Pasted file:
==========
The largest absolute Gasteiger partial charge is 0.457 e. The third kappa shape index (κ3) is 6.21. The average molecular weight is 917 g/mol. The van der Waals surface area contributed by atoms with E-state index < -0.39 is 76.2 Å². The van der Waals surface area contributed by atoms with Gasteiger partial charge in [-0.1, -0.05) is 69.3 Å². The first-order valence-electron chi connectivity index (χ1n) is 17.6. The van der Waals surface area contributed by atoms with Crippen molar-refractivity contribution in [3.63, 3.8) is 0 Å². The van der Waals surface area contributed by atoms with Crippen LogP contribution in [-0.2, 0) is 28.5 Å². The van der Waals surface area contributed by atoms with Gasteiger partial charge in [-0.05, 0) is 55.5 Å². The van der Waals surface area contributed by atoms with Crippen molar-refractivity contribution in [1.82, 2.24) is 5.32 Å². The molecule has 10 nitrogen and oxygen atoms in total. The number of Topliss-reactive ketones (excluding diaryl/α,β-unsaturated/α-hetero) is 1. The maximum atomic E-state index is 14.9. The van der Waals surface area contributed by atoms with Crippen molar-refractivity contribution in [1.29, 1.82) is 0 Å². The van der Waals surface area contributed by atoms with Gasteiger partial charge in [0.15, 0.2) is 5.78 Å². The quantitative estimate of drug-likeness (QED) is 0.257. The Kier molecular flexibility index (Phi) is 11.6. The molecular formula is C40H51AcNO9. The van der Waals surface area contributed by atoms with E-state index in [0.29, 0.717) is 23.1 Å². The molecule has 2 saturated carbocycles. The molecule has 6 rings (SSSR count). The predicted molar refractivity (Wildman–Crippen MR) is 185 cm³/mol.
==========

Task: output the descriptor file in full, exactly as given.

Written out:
The largest absolute Gasteiger partial charge is 0.457 e. The third kappa shape index (κ3) is 6.21. The average molecular weight is 917 g/mol. The van der Waals surface area contributed by atoms with E-state index < -0.39 is 76.2 Å². The van der Waals surface area contributed by atoms with Gasteiger partial charge in [-0.1, -0.05) is 69.3 Å². The first-order valence-electron chi connectivity index (χ1n) is 17.6. The van der Waals surface area contributed by atoms with Crippen molar-refractivity contribution in [3.63, 3.8) is 0 Å². The van der Waals surface area contributed by atoms with Crippen LogP contribution in [-0.2, 0) is 28.5 Å². The van der Waals surface area contributed by atoms with Gasteiger partial charge in [-0.05, 0) is 55.5 Å². The van der Waals surface area contributed by atoms with Crippen molar-refractivity contribution in [1.82, 2.24) is 5.32 Å². The molecule has 10 nitrogen and oxygen atoms in total. The number of Topliss-reactive ketones (excluding diaryl/α,β-unsaturated/α-hetero) is 1. The maximum atomic E-state index is 14.9. The van der Waals surface area contributed by atoms with Crippen molar-refractivity contribution in [1.29, 1.82) is 0 Å². The van der Waals surface area contributed by atoms with Gasteiger partial charge in [0.15, 0.2) is 5.78 Å². The quantitative estimate of drug-likeness (QED) is 0.257. The Kier molecular flexibility index (Phi) is 11.6. The molecular formula is C40H51AcNO9. The van der Waals surface area contributed by atoms with E-state index in [0.29, 0.717) is 23.1 Å². The molecule has 2 saturated carbocycles. The molecule has 6 rings (SSSR count). The predicted molar refractivity (Wildman–Crippen MR) is 185 cm³/mol.